In our brief, we challenged the opinion of the U.S. Court of Appeals for the Seventh Circuit, which had concluded that there was no privacy interests of other students implicated by members of the opposite sex using their restrooms. This, we argued, rejected out of hand the long standing and universal practice of restroom separation by sex, based on nothing more than the judges’ own policy preferences. Moreover, we argued, the court’s opinion was utterly oblivious to the numerous adverse consequences that would flow from its decision, applying not just to restrooms but to school locker rooms and showers as well, which will lead to all manner of disruption and injury to students.
Next, we argued that transgender plaintiffs often attempt to obscure the scope of the rulings they seek by alleging details of their particular case, such as a diagnosis, hormone use, and surgery. But all that is required to be “transgender” is a person’s declaration that it is so. If the word “sex” is judicially redefined from a biological constant to include “gender,” a fluid concept that is self-defined and self-declared, the result will be to eliminate society’s delineation of persons by sex.
Additionally, we argued that the Supreme Court’s intervention in this case is necessary to reject the lower courts’ use of the preliminary injunction standard, which had granted a preliminary injunction based on nothing more than a 17-year-old girls’ claims that she might harm herself or commit suicide if not permitted to use the boys’ restrooms. Standing, we noted, cannot be based on threats of self-harm. Transgenderism is a mental disorder, and numerous studies have found that the vast majority of those who suffer from “gender dysphoria” also suffer from additional serious mental disorders. Many transgendered persons are also severely depressed, often to the point of being suicidal. Although some “experts” claim it is best to pander to the delusion of transgenderism, that treatment has little effect on mental health outcomes, which generally resolve without any treatment or indulgence.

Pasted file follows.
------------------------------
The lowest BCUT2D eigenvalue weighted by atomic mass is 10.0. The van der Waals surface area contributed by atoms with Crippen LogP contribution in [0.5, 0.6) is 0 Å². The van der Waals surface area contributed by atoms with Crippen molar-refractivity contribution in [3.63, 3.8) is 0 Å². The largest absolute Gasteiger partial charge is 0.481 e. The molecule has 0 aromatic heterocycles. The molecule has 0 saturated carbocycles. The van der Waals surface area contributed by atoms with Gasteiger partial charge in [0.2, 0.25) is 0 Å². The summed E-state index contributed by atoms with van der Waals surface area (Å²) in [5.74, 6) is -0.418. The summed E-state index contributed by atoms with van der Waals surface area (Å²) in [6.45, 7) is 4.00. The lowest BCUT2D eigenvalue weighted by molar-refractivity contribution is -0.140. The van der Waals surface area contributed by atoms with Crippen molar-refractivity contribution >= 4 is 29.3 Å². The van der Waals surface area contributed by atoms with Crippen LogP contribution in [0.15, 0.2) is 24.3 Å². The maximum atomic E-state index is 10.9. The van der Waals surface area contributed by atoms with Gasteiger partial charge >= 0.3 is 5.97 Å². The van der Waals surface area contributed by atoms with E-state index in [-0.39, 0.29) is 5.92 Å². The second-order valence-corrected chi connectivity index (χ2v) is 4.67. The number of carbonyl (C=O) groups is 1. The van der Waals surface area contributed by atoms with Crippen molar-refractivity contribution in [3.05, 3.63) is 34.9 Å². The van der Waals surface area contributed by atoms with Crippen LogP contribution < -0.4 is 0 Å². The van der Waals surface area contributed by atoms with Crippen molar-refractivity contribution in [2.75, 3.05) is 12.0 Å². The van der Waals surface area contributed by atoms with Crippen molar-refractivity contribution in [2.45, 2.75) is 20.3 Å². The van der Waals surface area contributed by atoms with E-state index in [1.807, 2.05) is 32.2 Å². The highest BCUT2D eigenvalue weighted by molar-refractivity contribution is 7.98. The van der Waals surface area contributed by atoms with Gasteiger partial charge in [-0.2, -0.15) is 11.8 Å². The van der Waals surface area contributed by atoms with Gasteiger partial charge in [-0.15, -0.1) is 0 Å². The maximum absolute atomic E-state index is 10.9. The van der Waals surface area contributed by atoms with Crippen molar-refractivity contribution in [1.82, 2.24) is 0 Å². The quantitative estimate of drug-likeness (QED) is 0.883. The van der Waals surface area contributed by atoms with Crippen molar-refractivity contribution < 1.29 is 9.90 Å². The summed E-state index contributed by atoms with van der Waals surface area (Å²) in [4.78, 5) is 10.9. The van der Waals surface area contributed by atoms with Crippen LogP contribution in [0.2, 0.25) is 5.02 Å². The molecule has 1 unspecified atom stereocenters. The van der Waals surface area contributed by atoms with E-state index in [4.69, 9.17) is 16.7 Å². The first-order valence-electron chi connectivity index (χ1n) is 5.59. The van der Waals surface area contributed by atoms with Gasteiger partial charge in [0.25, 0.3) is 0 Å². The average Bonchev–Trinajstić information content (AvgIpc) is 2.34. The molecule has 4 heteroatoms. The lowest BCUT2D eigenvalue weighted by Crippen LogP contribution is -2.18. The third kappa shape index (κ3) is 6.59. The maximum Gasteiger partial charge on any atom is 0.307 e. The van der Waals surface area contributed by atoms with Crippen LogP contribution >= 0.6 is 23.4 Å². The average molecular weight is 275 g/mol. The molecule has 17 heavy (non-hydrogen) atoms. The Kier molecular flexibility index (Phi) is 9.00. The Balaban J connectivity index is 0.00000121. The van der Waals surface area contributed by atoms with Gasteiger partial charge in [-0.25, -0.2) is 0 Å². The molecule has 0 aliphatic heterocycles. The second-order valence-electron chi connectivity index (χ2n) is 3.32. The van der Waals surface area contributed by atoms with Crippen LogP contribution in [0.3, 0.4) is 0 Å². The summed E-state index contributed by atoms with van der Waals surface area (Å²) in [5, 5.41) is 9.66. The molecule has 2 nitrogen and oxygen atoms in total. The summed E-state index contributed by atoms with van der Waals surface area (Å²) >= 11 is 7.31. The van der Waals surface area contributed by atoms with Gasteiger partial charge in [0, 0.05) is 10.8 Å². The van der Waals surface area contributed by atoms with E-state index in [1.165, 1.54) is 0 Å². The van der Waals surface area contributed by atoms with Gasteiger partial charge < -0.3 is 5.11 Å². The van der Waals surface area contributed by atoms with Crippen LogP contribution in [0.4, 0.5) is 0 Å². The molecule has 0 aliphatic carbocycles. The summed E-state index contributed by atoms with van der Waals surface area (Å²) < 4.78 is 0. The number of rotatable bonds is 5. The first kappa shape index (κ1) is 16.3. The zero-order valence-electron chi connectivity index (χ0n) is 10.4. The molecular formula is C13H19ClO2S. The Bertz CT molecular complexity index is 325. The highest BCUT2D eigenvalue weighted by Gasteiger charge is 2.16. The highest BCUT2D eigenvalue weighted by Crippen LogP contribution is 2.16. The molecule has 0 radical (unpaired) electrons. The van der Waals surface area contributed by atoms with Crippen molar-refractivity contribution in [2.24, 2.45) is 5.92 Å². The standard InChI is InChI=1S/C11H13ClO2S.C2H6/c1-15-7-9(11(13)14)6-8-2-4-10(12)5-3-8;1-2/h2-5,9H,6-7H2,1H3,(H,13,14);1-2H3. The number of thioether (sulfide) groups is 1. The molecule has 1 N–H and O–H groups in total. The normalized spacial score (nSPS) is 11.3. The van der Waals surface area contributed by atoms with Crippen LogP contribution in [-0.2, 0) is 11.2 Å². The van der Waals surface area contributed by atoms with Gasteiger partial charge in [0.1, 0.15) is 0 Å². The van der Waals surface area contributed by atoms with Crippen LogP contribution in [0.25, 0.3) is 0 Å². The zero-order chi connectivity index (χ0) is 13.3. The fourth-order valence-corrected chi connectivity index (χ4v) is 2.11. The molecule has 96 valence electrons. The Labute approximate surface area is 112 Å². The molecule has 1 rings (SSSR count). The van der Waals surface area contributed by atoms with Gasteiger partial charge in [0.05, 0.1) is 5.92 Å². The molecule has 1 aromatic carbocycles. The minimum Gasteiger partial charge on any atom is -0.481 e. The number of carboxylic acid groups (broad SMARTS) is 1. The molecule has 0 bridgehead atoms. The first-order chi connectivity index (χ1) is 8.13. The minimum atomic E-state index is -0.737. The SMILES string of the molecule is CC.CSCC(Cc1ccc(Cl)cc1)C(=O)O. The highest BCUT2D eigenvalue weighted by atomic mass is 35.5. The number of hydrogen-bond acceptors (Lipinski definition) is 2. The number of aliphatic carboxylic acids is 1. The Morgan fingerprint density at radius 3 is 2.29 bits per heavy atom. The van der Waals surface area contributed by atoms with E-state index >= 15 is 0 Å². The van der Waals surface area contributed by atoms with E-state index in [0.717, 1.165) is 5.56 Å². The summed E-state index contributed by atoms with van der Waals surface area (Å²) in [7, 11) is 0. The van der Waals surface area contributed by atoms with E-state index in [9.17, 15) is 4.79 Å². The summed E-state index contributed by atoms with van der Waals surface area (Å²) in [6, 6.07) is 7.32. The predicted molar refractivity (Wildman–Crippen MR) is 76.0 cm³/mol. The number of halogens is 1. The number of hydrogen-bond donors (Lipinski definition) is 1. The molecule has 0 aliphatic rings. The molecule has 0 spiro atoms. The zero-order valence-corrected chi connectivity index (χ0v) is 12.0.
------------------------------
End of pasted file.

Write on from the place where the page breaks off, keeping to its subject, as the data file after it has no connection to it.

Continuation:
Finally, we called upon the Court to restore order in the lower federal courts, bringing to an end the lawless practice of federal judicial amendment of the Civil Rights Act of 1964, to protect behaviors (such as homosexuality and transgenderism) that no one ever imagined were protected by the Act. The lower courts apparently believe the same as retired Seventh Circuit Judge Richard Posner who said that, in deciding cases, a federal judge can just “forget about the law.”
Our brief was filed on behalf of Public Advocate of the United States, Conservative Legal Defense and Education Fund, Citizens United, Citizens United Foundation, and U.S. Justice Foundation.